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1. Virginia is a right-to-work state – so my employer cannot fire me, right?
NO. Being a “right to work” state has absolutely nothing to do with an employee’s right to work or ability of an employer to terminate employment. It deals with labor unions. Specifically, a “right to work” state has laws that provide that no employee can be forced, as a condition of employment, to join or pay dues to a labor union. So, in Virginia (and other states with right-to-work laws), if an employer is unionized, an employee cannot be forced to join or pay dues to the union. If the workplace is not unionized, right to work is irrelevant.
2. I know my employment is “at-will,” but that does not mean my employer can fire me without cause, right?
NO. At-will employment means that an employer can terminate an employee, or an employee can quit, at any time or for any reason, or no reason, without incurring legal liability. Now, there are “exceptions” to at-will employment, such as the public policy exception (for example, you cannot be fired for refusing to take illegal action), or an implied or written contract that modifies the at-will relationship. And, even if an employer can terminate an at-will employee, there are local, state and federal laws prohibiting discrimination and retaliation.
3. My employer calls me a 1099 contractor and I’m paid as a 1099 contractor, so, I must be a 1099 contractor, right?
NO. Whether a worker is a 1099 contractor or W-2 employee has (almost) NOTHING to do with their title or how they are paid; it is a legal analysis that looks at the work and relationship between the parties. Courts (and government agencies) will generally look to three factors: (1) Behavioral control – does the company control or have the right to control what and how worker does job; (2) Financial control – are business aspects controlled by company or does worker have opportunity for profit and loss; and (3) Relationship of the parties – are there written contracts or other factors that provide evidence of contractor or employee relationship? There is no bright line test. Rather, you need to look at the relationship and make a determination based on all the factors.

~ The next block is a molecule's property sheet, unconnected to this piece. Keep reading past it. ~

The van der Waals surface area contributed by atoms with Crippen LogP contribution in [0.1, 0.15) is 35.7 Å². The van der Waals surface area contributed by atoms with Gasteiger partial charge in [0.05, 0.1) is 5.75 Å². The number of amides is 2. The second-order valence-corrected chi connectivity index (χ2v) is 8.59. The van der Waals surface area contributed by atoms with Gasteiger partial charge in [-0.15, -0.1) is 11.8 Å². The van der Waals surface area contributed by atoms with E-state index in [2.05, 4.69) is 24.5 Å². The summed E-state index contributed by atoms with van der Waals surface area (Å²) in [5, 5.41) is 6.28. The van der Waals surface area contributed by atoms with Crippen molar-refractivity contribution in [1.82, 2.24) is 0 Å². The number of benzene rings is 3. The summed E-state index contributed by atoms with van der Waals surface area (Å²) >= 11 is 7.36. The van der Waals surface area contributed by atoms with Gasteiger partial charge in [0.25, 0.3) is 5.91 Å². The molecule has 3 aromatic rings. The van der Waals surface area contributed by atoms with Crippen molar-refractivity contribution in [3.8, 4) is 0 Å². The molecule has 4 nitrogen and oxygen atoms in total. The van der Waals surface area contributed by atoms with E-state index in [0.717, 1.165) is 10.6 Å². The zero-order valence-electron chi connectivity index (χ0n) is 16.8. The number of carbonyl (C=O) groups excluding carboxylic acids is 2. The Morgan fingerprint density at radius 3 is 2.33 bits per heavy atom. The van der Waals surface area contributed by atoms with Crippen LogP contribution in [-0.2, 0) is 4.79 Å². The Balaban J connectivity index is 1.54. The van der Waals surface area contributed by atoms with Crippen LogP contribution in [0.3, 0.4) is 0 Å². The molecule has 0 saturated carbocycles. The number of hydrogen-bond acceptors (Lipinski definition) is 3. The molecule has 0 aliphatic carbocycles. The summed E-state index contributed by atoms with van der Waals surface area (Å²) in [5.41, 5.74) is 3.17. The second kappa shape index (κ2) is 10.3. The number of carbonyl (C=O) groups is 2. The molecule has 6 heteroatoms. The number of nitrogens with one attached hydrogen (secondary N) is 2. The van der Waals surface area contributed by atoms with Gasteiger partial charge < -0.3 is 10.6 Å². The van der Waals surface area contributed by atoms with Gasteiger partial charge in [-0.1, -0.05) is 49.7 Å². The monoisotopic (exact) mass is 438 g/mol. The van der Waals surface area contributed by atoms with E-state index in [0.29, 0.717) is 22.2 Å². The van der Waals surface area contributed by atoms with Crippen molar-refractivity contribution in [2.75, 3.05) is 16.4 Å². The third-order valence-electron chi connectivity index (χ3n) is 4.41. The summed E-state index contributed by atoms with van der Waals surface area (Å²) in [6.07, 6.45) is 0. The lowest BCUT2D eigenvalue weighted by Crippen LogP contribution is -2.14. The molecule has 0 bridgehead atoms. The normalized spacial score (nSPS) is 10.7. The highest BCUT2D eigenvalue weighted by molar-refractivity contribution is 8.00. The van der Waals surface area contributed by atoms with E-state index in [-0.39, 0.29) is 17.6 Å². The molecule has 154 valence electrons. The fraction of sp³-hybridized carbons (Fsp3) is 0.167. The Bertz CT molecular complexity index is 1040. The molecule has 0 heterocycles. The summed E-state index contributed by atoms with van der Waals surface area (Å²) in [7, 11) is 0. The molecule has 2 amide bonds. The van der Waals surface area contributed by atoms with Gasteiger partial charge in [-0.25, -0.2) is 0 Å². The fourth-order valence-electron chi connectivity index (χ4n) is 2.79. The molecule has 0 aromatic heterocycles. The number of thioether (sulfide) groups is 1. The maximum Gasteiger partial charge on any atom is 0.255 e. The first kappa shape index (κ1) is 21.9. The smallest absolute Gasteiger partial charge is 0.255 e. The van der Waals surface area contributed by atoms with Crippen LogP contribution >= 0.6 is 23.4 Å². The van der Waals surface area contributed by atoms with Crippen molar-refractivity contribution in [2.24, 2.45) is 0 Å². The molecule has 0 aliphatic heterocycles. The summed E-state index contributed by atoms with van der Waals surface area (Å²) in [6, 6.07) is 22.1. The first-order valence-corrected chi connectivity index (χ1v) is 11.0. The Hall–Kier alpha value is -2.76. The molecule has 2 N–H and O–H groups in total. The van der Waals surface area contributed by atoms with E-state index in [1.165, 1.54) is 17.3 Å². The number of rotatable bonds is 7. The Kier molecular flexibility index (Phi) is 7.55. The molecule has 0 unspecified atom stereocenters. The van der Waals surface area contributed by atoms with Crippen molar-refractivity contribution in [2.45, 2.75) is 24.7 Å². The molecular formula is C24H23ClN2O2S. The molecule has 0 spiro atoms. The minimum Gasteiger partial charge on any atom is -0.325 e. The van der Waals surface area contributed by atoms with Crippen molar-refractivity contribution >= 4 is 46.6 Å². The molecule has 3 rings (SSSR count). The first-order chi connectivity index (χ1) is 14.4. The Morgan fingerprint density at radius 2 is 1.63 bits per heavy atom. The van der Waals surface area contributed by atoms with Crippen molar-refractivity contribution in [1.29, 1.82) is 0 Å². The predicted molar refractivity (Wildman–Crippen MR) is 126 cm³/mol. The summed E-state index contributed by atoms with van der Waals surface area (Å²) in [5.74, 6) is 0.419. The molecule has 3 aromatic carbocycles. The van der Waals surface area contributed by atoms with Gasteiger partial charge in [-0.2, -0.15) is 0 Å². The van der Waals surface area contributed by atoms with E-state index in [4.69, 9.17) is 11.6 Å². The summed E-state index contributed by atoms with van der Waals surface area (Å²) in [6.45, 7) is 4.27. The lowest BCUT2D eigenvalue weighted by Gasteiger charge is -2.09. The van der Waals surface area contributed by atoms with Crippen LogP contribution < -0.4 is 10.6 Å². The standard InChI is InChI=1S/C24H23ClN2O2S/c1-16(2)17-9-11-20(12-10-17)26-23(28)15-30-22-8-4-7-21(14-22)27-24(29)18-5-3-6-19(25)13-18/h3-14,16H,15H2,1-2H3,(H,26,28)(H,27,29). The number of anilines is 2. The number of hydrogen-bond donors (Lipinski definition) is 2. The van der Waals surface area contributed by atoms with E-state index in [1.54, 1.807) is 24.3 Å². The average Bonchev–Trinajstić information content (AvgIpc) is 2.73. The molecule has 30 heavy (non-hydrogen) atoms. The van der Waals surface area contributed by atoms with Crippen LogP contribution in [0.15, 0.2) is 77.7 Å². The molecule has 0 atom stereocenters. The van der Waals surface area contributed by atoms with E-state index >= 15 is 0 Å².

4. Can my employer fire me if I refuse to sign non-compete agreement?
MAYBE. . . . First, as a general matter, restrictive covenants are generally enforceable so long as they are narrowly drafted to protect the legitimate interests of the business/employer and allow employees to still earn a livelihood. However, in Virginia, since July 2020, non-competes are prohibited for “low wage” employees. A “low-wage employee” is a worker whose average weekly earnings during the preceding 52 weeks “are less than the average weekly wage of the Commonwealth.” In 2021, this is $62,140 per year. Note, the Virginia law is also applicable to independent contractors making less than $22.69 per hour.
5. Can my employer fire me for something I posted on social media?
IT DEPENDS. . . on whether the employee communications were protected or not. First, employers can and should have social media policies outlining guidelines for employees – this is especially important as politics have become more divisive and employers should outline employer and employee rights relevant to political expression in the workplace. The National Labor Relations Act (“NLRA”) protects and provides that employees should not be terminated for participating in “protected concerted activity,” which generally covers employment terms and conditions. Outside of such protected activity, employees can be fired for what is posted on social media.
If you have questions about these or other employment law issues, contact Merritt Green, who leads General Counsel, P.C.’s employment law practice. Merritt can be contacted at firstname.lastname@example.org or using this Contact Us form.